“As Richard Allen later put it in a famous letter to Freedom’s Journal, America was a black homeland precisely because of slaves’ and free black laborers’ incessant toil for the country’s prosperity and independence. “This land which we have watered with our tears and our blood,” Allen proclaimed, “is now our mother country.” African Americans deserved the full fruits of citizenship.” (p150)

“Perhaps the most intriguing aspect of Allen’s and black founders’ activism, then, was their increasing cynicism about achieving racial justice in America. By the second decade of the nineteenth century, Allen grew so doubtful that he flirted with various Atlantic-world emigration plans. No fleeting consideration for him, Allen meditated on black removal for the last fifteen years of his life. He supported black-led African-colonization schemes before becoming one of the most forceful African American proponents of Haitian emigration. America, he told Haitian president Jean-Pierre Boyer in 1824, is a land of oppression, whereas the great black republic of Haiti promised “freedom and equality.”43 Allen even headed the Haitian Emigration Society of Philadelphia, helping hundreds of black émigrés set sail for the Caribbean. Still later, he supported emigration to Canada.” (p19)

Early in his preaching, Richard Allen worked with and was friends with the first Methodist bishop in the US, Francis Asbury. That early partnership gave Allen hope for white support of abolition. However, his experience with increasing segregation (St George was not segregated when he first became a pastor, and residential segregation did not exist yet in Philadelphia) discouraged that initial hope. Early abolitionist societies did not allow Black members, and throughout his life, he was not officially a part of any abolitionist groups that were not black-led. Methodism preached a structured moral uplift message, which fit Allen’s personality and drive. The early 19th century had a hardening of the racial caste system, and white supremacy (in the sense of a biological or cultural racial hierarchy) became culturally dominant throughout the US. Allen became well known and fairly wealthy for the time, but as the population of free Black residents of Philadelphia grew, white racial attitudes hardened, and overt segregation increased so that the opportunities that Allen had were more difficult for younger free Black Philadelphians.

In the early 19th century, most white abolitionists were solidly white supremacists who did not believe that free Black people should remain in the US. Much of the white abolitionist work assumed that free Black residents of the US should be removed from the US, preferably back to Africa. Initially, Allen also supported “colonialization” efforts for different reasons. His struggle with white Methodist control of his church and his work to move it to Black independent control led him to think that moving to Africa may be the only way to have autonomy. However, the members of his church and the Black community of Philadelphia opposed colonialization, and eventually, Allen stopped supporting African colonialization, although he did still support moving to Haiti after it gained its freedom and then later Canada after the initial efforts to move to Haiti failed.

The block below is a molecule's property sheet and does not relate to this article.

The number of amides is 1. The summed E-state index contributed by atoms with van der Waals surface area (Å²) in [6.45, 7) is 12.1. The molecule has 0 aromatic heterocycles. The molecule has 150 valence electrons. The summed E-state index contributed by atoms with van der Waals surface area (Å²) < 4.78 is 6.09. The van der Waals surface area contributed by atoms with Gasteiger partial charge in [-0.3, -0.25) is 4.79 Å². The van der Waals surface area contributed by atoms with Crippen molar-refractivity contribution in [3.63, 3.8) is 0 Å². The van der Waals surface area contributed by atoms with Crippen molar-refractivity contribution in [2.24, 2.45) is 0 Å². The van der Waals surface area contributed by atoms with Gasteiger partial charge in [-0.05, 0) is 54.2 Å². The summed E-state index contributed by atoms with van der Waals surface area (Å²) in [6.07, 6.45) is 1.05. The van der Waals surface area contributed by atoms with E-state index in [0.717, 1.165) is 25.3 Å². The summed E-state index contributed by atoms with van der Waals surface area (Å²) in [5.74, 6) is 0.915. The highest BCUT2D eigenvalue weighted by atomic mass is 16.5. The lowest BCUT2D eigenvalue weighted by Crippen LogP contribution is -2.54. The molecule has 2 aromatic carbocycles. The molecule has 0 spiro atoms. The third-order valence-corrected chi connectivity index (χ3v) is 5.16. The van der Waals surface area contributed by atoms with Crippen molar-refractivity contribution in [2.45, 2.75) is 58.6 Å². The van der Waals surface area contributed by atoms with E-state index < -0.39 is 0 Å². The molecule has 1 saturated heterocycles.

Allen did not give up on his efforts for interracial cooperation, moral uplift, Black education and training, or Black political, economic, and religious autonomy. But in many ways, the reality of Black life grew worse, not better, for the vast majority. Allen did everything “right,” and white Christians, even those who were relatively liberal on racial issues, disappointed him.

Freedom’s Prophet is not hagiography. Allen could be difficult to work with, and his life had plenty of controversy. There was a church split, the already mentioned pushback on colonization, accusations of money mismanagement (which do not seem true), and other examples of frustration and human limitation. I think of him as somewhat similar to Howard Thurman’s position toward the Black freedom struggle. Richard Allen was important as the founder of the first Black-led denomination, the first significant Black printer and pamphleteer, an advocate of moral uplift and non-violent protest, and a mentor. But the fruits of his efforts were largely felt after his death. A new generation of abolitionists, both white and Black, arose toward the end of his life and after his death. William Lloyd Garrison did not start the Liberator until the year of Allen’s death, and Frederick Douglass did not escape slavery until eight years later. The Civil War started just over 30 years after his death. But Allen’s efforts were essential to those later efforts.

Freedom’s Prophet: Bishop Richard Allen, the AME Church, and the Black Founding Fathers by Richard S. Newman Purchase Links: Paperback, Kindle Edition, Audiobook